A good night’s sleep: most of us feel the difference when we’ve slept really well. But for many people, sleep is an elusive dream. On average, adults need 7 to 9 hours of sleep per day. One third of British people have episodes of insomnia. Amongst the most common causes of insomnia, the NHS list alcohol, caffeine, nicotine, recreational drugs including cocaine and ecstasy, as well as stress, anxiety and depression.
This World Sleep Day, here are four compelling studies that have measured the impacts of alcohol and/or drug use on sleep. If you’re addicted and you want help to stop, get in touch with us here about addiction treatment at Help Me Stop.
Alcohol and sleep quality
This study from 2018 measured the impact of low, moderate and high alcohol intake on sleep quality. Researchers found that even low amounts of alcohol affected sleep quality, with the effects on sleep increasing further with greater quantities of alcohol.
- LOW alcohol intake reduced sleep quality by 9.3%:
- <2 alcohol servings each day for men; <1 alcohol serving per day for women
- MODERATE alcohol intake reduced sleep quality by 24%
- 2 alcohol servings each day for men; 1 alcohol serving per day for women
- HIGH alcohol intake reduced sleep quality by 39.2%
- >2 alcohol servings each day for men; >1 alcohol serving per day for women
Cocaine and sleep quality
This comprehensive review from 2016 into sleep abnormalities and alcohol/ drug use found many correlations between cocaine use and impaired sleep. This includes in the period of active cocaine use, as well as in cocaine withdrawal. Over time, researchers found sleep improvements amongst those who quit cocaine.
- ‘Chronic cocaine users appear to have dramatically diminished slow-wave sleep time relative to age-matched healthy sleepers.’
- ‘Cocaine administration acutely suppresses REM sleep.’
- ‘The first several days to 1 week after cocaine cessation are characterized by sleep disturbances, hypersomnia, bad dreams, depressed mood, psychomotor agitation and retardation, fatigue, and increased appetite.’
- ‘With continued abstinence, however, there is subjective improvement of sleep as well as improvements in other cocaine withdrawal measures, with apparent normalization of subjective sleep over the course of several weeks.’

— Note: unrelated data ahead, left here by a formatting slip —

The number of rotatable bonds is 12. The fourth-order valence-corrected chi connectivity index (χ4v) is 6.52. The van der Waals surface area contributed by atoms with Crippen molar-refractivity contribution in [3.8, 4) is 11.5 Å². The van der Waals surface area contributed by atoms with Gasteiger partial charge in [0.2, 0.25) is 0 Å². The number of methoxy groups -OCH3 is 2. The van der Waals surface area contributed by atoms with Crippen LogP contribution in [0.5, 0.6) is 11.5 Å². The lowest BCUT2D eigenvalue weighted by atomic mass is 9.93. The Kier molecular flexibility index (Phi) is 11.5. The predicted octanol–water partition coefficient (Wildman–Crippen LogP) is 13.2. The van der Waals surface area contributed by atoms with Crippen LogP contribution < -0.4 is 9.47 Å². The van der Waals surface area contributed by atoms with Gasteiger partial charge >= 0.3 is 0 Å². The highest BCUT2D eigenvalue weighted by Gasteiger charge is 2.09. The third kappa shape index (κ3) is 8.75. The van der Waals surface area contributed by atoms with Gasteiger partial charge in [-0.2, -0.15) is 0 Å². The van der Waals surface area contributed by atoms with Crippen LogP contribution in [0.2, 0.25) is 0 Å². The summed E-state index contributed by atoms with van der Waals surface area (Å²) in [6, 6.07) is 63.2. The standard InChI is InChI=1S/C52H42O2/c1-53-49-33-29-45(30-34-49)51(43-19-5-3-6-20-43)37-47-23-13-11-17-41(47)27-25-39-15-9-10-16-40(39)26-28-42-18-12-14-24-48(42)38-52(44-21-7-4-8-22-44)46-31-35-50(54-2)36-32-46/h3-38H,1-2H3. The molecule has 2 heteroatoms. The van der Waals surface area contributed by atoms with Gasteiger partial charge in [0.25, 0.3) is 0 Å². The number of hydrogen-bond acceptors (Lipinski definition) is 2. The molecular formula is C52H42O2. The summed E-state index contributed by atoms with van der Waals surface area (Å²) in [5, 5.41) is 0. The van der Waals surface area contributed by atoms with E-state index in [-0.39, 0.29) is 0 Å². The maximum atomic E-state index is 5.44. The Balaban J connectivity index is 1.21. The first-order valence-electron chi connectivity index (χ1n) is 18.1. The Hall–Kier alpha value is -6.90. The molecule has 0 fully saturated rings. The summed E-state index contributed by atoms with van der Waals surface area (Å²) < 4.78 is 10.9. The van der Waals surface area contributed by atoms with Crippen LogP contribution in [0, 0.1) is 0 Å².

- ‘Numerous studies have indicated an improvement in self-reported sleep quality over the first few weeks of abstinence, with improvements in measures such as overall sleep quality, daytime alertness, concentration/confusion, depth of sleep, and energy/fatigue.’
- ‘There is evidence that chronic cocaine users have chronically impaired sleep as measured by instruments like the PSQI. Self-reported sleep quality improves with continued abstinence. Self-reported sleep quality after an extended period of abstinence is similar to that in healthy sleepers.’
Opioids and sleep quality
This 2019 position statement from the American Academy of Sleep Medicine on chronic opioid therapy describes the complex relationship between opioids, sleep and daytime function. They acknowledge that fatigue and disturbed sleep are common symptoms of chronic pain, which is often the reason people seek out medical advice that results in opioid prescribing. But they also make clear that long term opioids can exacerbate sleep problems.
- ‘Chronic opioid therapy can alter sleep architecture and sleep quality as well as contribute to daytime sleepiness.’
- ‘Opioids are associated with several types of sleep-disordered breathing, including sleep-related hypoventilation, central sleep apnea (CSA), and obstructive sleep apnea (OSA).’
- ‘Regular, chronic use of opioids is known to interfere with sleep via several mechanisms. It can lead to changes in sleep architecture including a reduction in sleep efficiency as well as slow wave sleep.’
- ‘Chronic opioid therapy requires careful clinical attention because of the serious risks of addiction, abuse, and overdose.’
Cannabis and sleep quality
This US study found a correlation between cannabis use and extremes of sleep duration (less than 6 hours or more than 9 hours of sleep per night).
- ‘A total of 3132 (14.5%) respondents said they had used cannabis in the preceding 30 days. Recent users were more likely to report not sleeping enough or sleeping too much.’
- ‘They were 34% more likely to report short sleep and 56% more likely to report long sleep than those who hadn’t used cannabis in the preceding 30 days.’
- ‘They were also 31% more likely to report difficulty falling asleep, staying asleep, or sleeping too much in the preceding 2 weeks.’
- ‘They were 29% more likely to have discussed a sleeping problem with a doctor.’
- ‘Heavy users, defined as using on 20 or more out of the preceding 30 days, were 64% more likely to experience short sleep and 76% more likely to experience long sleep compared with non-users.’